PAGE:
It is understood that user sites 361-366 may alternatively correspond to business user sites. In this scenario, each business site 361-366 may be connected to traffic concentrator 330 via a coaxial cable 341-346 or other communications line.
In the system and method of the present invention, the telephone lines 341-346 are logically and physically grouped into a “pipe” 340. As noted earlier, the traffic concentrator 330 receives traffic from the EO 320 and the Internet 210. The traffic concentrator 330 may selectively perform a D-to-A conversion of the data received from EO 320 and packetize the data into Internet Protocol (IP) or ATM-based packet format. For instance, digital conversion may be performed on signals appearing on the secondary voice channels while the voice signals on the primary voice channel are not be packetized.
Each data packet is assigned a unique address, such as an IP or ATM based address, that is associated with the destination home telephone number. In an alternative embodiment of the present invention, each possible destination (even inside a single home) is associated with a unique address. The use of such unique addresses is likely to be particularly useful with the emerging telecommunications system of the future that are likely to be entirely digital. Such digital telecommunications systems are expected to be capable of delivering Asynchronous Transfer Mode (ATM) streams (voice, video or data) directly to desktop systems.
In contrast to the traffic from the EO 320, the IP packets from the Internet 210 will already be in packetized format when they are received at the traffic concentrator 330. The IP packets inherently include the destination IP address.
In the preferred embodiment of the present invention, the traffic concentrator 330 gives higher delivery priority to certain traffic. This is done by placing the higher priority traffic on the appropriate one of the telephone lines 341-346. Lower priority traffic, including but not necessarily limited to the IP packets from the Internet 210, can be placed on any of the remaining bandwidth of the “pipe” 340. The IP packets are then modulated using PPP or ATM over xDSL/CAP techniques and transmitted directly to the homes 361-366 of the user cluster 360.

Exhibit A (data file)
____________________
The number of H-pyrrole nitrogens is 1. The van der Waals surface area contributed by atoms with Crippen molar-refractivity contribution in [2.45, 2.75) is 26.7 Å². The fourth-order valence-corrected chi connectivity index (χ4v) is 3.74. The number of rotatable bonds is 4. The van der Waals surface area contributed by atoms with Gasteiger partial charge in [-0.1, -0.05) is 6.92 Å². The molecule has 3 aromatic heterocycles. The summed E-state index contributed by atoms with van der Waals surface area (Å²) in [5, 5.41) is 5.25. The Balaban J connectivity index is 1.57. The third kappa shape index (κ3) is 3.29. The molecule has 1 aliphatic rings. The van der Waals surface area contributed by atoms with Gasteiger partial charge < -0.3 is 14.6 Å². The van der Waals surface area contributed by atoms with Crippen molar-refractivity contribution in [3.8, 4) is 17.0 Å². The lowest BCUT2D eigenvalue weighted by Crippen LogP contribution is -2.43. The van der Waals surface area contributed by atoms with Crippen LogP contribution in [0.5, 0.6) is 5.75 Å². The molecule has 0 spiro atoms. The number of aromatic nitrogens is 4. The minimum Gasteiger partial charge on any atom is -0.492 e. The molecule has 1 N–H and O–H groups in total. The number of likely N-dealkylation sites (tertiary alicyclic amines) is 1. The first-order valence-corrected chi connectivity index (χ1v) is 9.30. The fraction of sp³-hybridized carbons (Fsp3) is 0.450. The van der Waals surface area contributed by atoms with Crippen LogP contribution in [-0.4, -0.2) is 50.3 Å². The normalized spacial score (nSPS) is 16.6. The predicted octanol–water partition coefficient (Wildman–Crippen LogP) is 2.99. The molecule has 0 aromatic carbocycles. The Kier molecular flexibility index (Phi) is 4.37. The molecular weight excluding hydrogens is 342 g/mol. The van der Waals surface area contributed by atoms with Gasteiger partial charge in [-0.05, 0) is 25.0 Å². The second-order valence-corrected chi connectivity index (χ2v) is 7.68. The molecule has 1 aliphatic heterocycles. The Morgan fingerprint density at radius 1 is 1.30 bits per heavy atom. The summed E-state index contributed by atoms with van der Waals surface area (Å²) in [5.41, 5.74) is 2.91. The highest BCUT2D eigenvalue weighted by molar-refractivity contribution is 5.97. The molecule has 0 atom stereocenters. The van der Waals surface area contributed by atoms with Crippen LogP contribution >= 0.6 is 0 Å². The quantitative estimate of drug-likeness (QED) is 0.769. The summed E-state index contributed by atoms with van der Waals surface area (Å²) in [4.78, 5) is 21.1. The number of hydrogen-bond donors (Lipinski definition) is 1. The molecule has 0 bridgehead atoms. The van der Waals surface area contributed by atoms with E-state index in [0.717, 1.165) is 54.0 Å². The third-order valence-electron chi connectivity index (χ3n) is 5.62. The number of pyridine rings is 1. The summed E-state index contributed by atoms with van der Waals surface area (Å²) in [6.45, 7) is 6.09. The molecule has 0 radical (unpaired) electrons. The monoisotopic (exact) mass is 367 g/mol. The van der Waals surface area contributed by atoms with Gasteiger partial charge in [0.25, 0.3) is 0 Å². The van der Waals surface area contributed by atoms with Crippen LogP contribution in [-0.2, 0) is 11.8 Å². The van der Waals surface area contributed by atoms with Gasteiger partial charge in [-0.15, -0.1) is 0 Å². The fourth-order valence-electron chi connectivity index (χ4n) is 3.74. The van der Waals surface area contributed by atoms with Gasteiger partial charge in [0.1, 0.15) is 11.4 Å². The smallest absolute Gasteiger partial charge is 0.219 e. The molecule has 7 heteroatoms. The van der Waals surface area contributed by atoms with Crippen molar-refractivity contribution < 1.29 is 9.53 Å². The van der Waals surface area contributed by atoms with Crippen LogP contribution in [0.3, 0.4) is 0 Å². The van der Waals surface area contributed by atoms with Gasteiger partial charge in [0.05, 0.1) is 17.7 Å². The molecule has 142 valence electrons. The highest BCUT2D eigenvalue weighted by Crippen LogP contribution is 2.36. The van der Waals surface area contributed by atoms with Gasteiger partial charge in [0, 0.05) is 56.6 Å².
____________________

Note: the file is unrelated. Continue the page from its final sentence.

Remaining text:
In determining whether traffic is to be sent directly to the appropriate home 361-366 to which the traffic is destined or sent indirectly through a home 361-366 having an unused telephone line 341-346, traffic concentrator 330 may take into consideration the particular service level agreements existing between homes 361-366 and the communications provider. In this way, a higher priority may be provided not only to delay sensitive traffic but also to traffic destined to each home 361-366 whose communication is subject to more favorable service level agreements.
The system and method of the present invention may no longer need a Residential Access Unit (e.g., RAU 230 or RAU 240) for each user cluster 360, although the presence of such RAUs does not necessarily hinder the operation of the subject invention. The packets received at the homes 361-366 terminate in so-called traffic deconcentrators or demultiplexors 371-376. Each of the homes 361-366 is associated with one of the traffic deconcentrators 371-376, respectively.
In one embodiment of the present invention, the packets destined for a select one of the homes 361-366 are fed to the appropriate one of the telephone lines 341-346. The packets may be transported directly as a digital signal or converted to an analog signal prior thereto. The packets, including IP packets from Internet 210, that are destined for a specific one of the homes 361-366 can be distinguished from packets intended for another one of the homes (preferably by examining the unique destination address associated with the packet but possibly also based on any other address discrimination technique) via a separate interface directly to the networked device.
In the preferred embodiment of the present invention, packetized data received at a home 361-366 that is not destined for that home is initially encrypted for security reasons and retransmitted via a specified air interface (e.g., as a wideband wireless data packet). This encrypted, packetized data is preferably centrally collected at a distributor 350 (FIG. 3) and redistributed thereby. In one embodiment of the present invention, the distributor 350 has a storage mechanism to buffer the received data. The distributor 350 determines the intended destination of the packetized data received from any of traffic deconcentrators 371-376 and redistributes the packetized data via a wireless or wireline local area network to the intended one of the destination homes 361-366.